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This appeal arose out of a maritime accident where a vessel owned by Bertucci hit the Leo Kerner bridge in Louisiana. Claimants, residents of an affected community, argued that they suffered damages as a result of the accident. The court affirmed the district court's dismissal of the claims, holding that the case was barred by Supreme Court and circuit precedent. The law of this circuit did not allow recovery of purely economic claims absent physical injury to a proprietary interest in a maritime negligence suit. Claimants failed to point to any facts that might plausibly state a claim for physical damages of any kind. View "In Re: Bertucci Contracting" on Justia Law

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These consolidated appeals concerned segments of two Georgia waterways, the Flint River and Spring Creek. Aqua Log, a company that finds, removes, and sells submerged logs, brought three in rem actions seeking a salvage award for the logs submerged at the bottom of the waterways or, in the alternative, an award of title to the logs based on the American Law of Finds. Because the segments of the Flint River and Spring Creek at issue in these cases were capable of supporting commercial activity, they were navigable waters for admiralty-jurisdiction purposes. The court therefore held that the district court erred in concluding that the waterways were not navigable and dismissing the cases for lack of subject-matter jurisdiction. Accordingly, the court reversed and remanded for further proceedings. View "Aqua Log Inc. v. Lost and Abandoned Pre-Cut Logs and Rafts of Logs" on Justia Law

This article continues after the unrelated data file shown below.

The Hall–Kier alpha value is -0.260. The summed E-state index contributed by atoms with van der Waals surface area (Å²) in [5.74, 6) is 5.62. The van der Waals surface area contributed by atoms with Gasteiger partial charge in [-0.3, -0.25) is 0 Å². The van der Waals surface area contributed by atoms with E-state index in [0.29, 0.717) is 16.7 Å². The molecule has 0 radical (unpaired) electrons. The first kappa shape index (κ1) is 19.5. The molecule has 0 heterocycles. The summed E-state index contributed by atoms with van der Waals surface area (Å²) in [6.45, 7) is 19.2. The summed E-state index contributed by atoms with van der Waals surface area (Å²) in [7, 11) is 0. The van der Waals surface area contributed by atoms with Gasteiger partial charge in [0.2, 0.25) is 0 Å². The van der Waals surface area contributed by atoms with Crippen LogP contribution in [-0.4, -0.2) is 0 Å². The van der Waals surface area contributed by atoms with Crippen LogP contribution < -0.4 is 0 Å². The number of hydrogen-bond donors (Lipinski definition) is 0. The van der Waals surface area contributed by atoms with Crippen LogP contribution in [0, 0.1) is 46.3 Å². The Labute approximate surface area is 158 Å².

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The city filed a complaint in admiralty against defendant, a vessel, claiming that defendant committed the maritime tort of trespass because it remained at the city marina after the city explicitly revoked its consent, and seeking to foreclose its maritime lien for necessaries (unpaid dockage provided to defendant by the city). Claimant, owner of the vessel, appealed from the district court's entry of an order of summary judgment and an order of final judgment for the city in an in rem proceeding against defendant. The court held that the district court did not err in concluding that it had federal admiralty jurisdiction over defendant where defendant was a "vessel" for purposes of admiralty jurisdiction; the district court's factual findings regarding the amount claimant owed under the city's maritime lien for necessaries were not clearly erroneous; the district court did not err in granting summary judgment to the city on claimant's affirmative defense of retaliation; the district court correctly concluded that the city was not estopped from bringing its action in admiralty against defendant; and the district court did not abuse its discretion in declining to apply collateral estoppel because the issues at stake were significantly different from those in dispute in the state court proceeding. Accordingly, the district court's orders were affirmed.View "City of Riviera Beach v. Lozman" on Justia Law